Reviews: David Gonterman

Lost Boy Found - Well, it's no Hook.

Lost Boy Found is billed as a story that is equal parts autobiography and Fairy Tale, combining social commentary with comedy, adventure, and drama. Sadly, the end result of this genre mixture leaves an unpleasant and soapy aftertaste, caused in part by the soap removed from the box Gonterman stands on for most of this story.

As a Fairy Tale, LBF tells the story of Adam, an ex-Lost Boy living in Las Vegas in the late 90s after being ejected from Neverland. You can take the boy of Neverland, but you can't take Neverland out of the boy, as Adam discovers his latent powers, finds a fairy that has been stranded like he has, and tries to return to Neverland. As an Autobiography, it tells the story of Adam's dealings with both popularity and authority, both in school and the Internet.

The problem with LBF arises mostly in its attempts to meld the two genres; the book deconstructs the Peter Pan mythos, but the characters aren't given such a makeover, and are in fact about as flat as the characters from your average children's story. Sache Blackard, the main villain of the story, is about as one sided as villains come; a violent and stupid bully who is antagonistic towards Adam (a child who is physically at most a quarter his age) to the point of psychosis. Though the reason for his antagonism is revealed in the third act of the story, it's hard for Gonterman to make any strong social commentary when his villain is so full of straw it's a wonder he's a school principal instead of a scarecrow.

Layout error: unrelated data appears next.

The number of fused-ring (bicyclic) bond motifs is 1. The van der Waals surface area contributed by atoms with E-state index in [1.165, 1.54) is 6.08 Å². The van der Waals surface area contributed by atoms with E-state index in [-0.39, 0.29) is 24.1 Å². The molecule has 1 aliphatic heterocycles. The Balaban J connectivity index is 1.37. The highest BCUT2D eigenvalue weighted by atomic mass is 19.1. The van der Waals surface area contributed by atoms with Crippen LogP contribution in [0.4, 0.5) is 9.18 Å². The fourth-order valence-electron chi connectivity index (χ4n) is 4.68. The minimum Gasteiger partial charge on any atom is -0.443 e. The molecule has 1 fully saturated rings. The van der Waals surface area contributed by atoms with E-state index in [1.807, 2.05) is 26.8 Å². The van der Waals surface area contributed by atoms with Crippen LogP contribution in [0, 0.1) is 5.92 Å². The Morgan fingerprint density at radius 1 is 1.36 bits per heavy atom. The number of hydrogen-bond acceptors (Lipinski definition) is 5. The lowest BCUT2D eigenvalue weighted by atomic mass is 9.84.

The 'Autobiography' part of the story is the weak link in the narrative's chain. Instead of taking Gonterman's life and attempting to paint a fantastic world around it, it comes off as a story of wish fulfillment peppered with propped-up representations of the hardships Gonterman has faced in the early years of his online career, from the stereotypical troll with terrible spelling to an honest-to-goodness MS Ting.

Lost Boy Found is proof that Gonterman hasn't escaped the zeitgeist of his past; it is filled with many of the same elements he has been ridiculed for in previous works, from his author insert protagonists to his references to video games and anime. Depressing as it is, the only sort of enjoyment you can eke from this story is the same sort of enjoyment you get from Gonterman's other stories.